N-terminal region of FKBP12 is essential for binding to the skeletal ryanodine receptor

Eun Hui Lee, Seong Hwan Rho, Soon Jae Kwon, Soo Hyun Eom, Paul D. Allen, Do Han Kim

Research output: Contribution to journalArticlepeer-review

37 Scopus citations


It is known that the two types of FK506-binding proteins FKBP12 and FKBP12.6 are tightly associated with the skeletal (RyR1) and cardiac ryanodine receptors (RyR2), respectively, and their interactions are important for channel functions of the RyR. In the case of cardiac muscle, three amino acid residues (Gln-31, Asn-32, and Phe-59) of FKBP12.6 could be essential for the selective binding to RyR2 (Xin, H. B., Rogers, K., Qi, Y., Kanematsu, T., and Fleischer, S. (1999) J. Biol. Chem. 274, 15315-15319). In this study to identify amino acid residues of FKBP12 that are important for the selective binding to RyR1, we mutated 9 amino acid residues of FKBP12 that differ from the counterparts of FKBP12.6 (Q3E, R18A, E31Q, D32N, M49R, R57A, W59F, H94A, and K105A), and we examined binding properties of these mutants to RyR1 by in vitro binding assay by using glutathione S-transferase-fused proteins of the mutants and Triton X-100-solubilized, FKBP12-depleted rabbit skeletal sarcoplasmic reticulum vesicles. Among the nine mutants tested, only Q3E and R18A lost their selective binding ability to RyR1. Furthermore, co-immunoprecipitation of RyR1 with 33 various mutants for the 9 positions produced by introducing different size, charge, and hydrophobicity revealed that an integration of the hydrogen bonds by the irreplaceable Gln-3 and the hydrophobic interactions by the residues Arg-18 and Met-49 could be a possible mechanism for the binding of FKBP12 to RyR1. Therefore, these results suggest that the N-terminal regions of FKBP12 (Gln-3 and Arg-18) and Met-49 are essential and unique for binding of FKBP12 to RyR1 in skeletal muscle.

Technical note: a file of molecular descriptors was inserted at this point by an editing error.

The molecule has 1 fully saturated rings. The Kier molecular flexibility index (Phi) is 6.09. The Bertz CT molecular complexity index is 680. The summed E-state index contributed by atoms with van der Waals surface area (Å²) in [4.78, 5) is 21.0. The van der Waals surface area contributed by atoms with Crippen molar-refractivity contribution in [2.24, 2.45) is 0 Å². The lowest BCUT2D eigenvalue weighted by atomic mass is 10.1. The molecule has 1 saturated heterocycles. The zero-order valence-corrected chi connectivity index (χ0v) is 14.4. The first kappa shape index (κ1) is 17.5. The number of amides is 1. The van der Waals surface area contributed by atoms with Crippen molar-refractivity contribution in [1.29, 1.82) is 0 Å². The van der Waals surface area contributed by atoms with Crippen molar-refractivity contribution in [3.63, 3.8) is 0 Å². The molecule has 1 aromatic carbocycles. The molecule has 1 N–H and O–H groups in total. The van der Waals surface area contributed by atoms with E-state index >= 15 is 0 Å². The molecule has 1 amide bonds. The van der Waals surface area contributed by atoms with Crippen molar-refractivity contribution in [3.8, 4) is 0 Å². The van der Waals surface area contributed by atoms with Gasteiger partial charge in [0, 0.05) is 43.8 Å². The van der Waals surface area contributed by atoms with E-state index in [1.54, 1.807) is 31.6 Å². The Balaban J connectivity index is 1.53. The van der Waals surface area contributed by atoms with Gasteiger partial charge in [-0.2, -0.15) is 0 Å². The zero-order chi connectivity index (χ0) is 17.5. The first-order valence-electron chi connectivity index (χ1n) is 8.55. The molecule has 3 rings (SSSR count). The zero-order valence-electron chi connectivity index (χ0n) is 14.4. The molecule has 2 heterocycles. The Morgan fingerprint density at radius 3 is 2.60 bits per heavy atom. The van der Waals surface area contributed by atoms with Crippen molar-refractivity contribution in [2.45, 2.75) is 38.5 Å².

Original languageEnglish (US)
Pages (from-to)26481-26488
Number of pages8
JournalJournal of Biological Chemistry
Issue number25
StatePublished - Jun 18 2004
Externally publishedYes

ASJC Scopus subject areas

  • Biochemistry


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